Advertisement

Journal of Endocrinological Investigation

, Volume 37, Issue 7, pp 661–666 | Cite as

Osteocalcin levels are inversely associated with Hba1c and BMI in adult subjects with long-standing type 1 diabetes

  • Ernesto MaddaloniEmail author
  • Luca D’Onofrio
  • Angelo Lauria
  • Anna Rita Maurizi
  • Rocky Strollo
  • Andrea Palermo
  • Nicola Napoli
  • Silvia Angeletti
  • Paolo Pozzilli
  • Silvia Manfrini
Original Article

Abstract

Purpose

Diabetic osteopathy is an upcoming complication of diabetes characterized by osteoporosis, increased risk for bone fractures and alterations in bone metabolism. Osteocalcin (OC) is a bone-specific protein produced by osteoblasts involved in the regulation of glucose and energy metabolism. The aim of this study is to determine whether OC serum levels are correlated with metabolic control in adult subjects with type one diabetes mellitus (T1DM).

Methods

A cross-sectional study was conducted on 93 subjects (51 men) with mean age, disease duration and body mass index (BMI) of 39.9 ± 12.3, 17.2 ± 12.6 years and 24.5 ± 3.4 kg/m2, respectively. Blood samples were drawn to measure levels of hemoglobin A1c (HbA1c), OC, 25-OH vitamin D and PTH.

Results

Significant inverse correlations were found between OC and HbA1c (r = −0.295, P = 0.004) and between OC and BMI (r = −0.218, P = 0.037). These correlations were confirmed also among men in the analyses by gender [HbA1c vs OC: r = −0.363, P = 0.009; BMI vs OC: r = −0.291, P = 0.043], and similar but nonsignificant trends were confirmed among women. A significant difference in mean OC was also found between the lowest and the highest HbA1c tertile (22.3 ± 10.0 vs 16.9 ± 8.0 ng/mL, P = 0.025).

Conclusions

These data show that in T1DM of long duration, OC serum levels are inversely associated with HbA1c and BMI, supporting the hypothesis that a poor glycemic control can affect osteoblast function.

Keywords

Osteocalcin HbA1c BMI Type 1 diabetes 

Notes

Acknowledgments

This study was supported by a grant from the Italian Ministry of University and Technological research (Prin project of national interest).

Conflict of interest

All the authors declare no conflict of interest.

References

  1. 1.
    International Diabetes Federation Guidelines (2011) Diabetes in childhood and adolescenceGoogle Scholar
  2. 2.
    Gunczler P, Lanes R, Paz-Martinez V et al (1998) Decreased lumbar spine bone mass and low bone turnover in children and adolescents with insulin dependent diabetes mellitus followed longitudinally. J Pediatr Endocrinol Metab 11:413–419PubMedCrossRefGoogle Scholar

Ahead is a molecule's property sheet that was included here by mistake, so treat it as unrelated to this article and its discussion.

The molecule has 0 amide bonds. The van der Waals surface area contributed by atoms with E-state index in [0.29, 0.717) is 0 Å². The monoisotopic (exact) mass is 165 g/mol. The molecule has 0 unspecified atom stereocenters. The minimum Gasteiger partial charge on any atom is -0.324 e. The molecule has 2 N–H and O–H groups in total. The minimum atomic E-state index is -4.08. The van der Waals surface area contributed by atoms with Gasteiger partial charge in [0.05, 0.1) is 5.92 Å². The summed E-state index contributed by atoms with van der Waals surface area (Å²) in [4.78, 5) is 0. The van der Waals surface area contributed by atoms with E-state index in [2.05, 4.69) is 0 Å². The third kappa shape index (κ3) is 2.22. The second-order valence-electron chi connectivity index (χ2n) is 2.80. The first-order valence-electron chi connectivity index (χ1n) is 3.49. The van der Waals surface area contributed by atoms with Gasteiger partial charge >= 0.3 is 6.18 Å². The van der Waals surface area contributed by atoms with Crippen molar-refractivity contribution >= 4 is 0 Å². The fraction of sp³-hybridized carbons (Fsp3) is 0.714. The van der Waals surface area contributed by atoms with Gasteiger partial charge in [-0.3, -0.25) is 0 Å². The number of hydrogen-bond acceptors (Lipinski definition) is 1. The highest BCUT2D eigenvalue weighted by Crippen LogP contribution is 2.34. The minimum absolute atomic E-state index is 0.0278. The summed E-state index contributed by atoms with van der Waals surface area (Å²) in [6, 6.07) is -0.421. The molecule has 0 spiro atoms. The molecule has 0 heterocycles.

3. 3.
    Hoang QQ, Sicheri F, Howard AJ, Yang DSC (2003) Bone recognition mechanism of porcine osteocalcin from crystal structure. Nature 425:977–980. doi: 10.1038/nature02079 PubMedCrossRefGoogle Scholar
  4. 4.
    Dowd TL, Rosen JF, Li L, Gundberg CM (2003) The three-dimensional structure of bovine calcium ion-bound osteocalcin using 1H NMR spectroscopy. Biochemistry 42:7769–7779. doi: 10.1021/bi034470s PubMedCrossRefGoogle Scholar
  5. 5.
    Hauschka PV, Carr SA (1982) Calcium-dependent alpha-helical structure in osteocalcin. Biochemistry 21:2538–2547PubMedCrossRefGoogle Scholar
  6. 6.
    Ferron M, Hinoi E, Karsenty G, Ducy P (2008) Osteocalcin differentially regulates beta cell and adipocyte gene expression and affects the development of metabolic diseases in wild-type mice. Proc Natl Acad Sci USA 105:5266–5270. doi: 10.1073/pnas.0711119105 PubMedCentralPubMedCrossRefGoogle Scholar
  7. 7.
    Lee NK, Sowa H, Hinoi E et al (2007) Endocrine regulation of energy metabolism by the skeleton. Cell 130:456–469. doi: 10.1016/j.cell.2007.05.047 PubMedCentralPubMedCrossRefGoogle Scholar
  8. 8.
    Kindblom JM, Ohlsson C, Ljunggren O et al (2009) Plasma osteocalcin is inversely related to fat mass and plasma glucose in elderly Swedish men. J Bone Miner Res 24:785–791. doi: 10.1359/jbmr.081234 PubMedCrossRefGoogle Scholar
  9. 9.
    Lee YJ, Lee H, Jee SH et al (2010) Serum osteocalcin is inversely associated with adipocyte-specific fatty acid-binding protein in the Korean metabolic syndrome research initiatives. Diabetes Care 33:e90. doi: 10.2337/dc10-0071 PubMedCrossRefGoogle Scholar
  10. 10.
    Pittas AG, Harris SS, Eliades M et al (2009) Association between serum osteocalcin and markers of metabolic phenotype. J Clin Endocrinol Metab 94:827–832. doi: 10.1210/jc.2008-1422 PubMedCentralPubMedCrossRefGoogle Scholar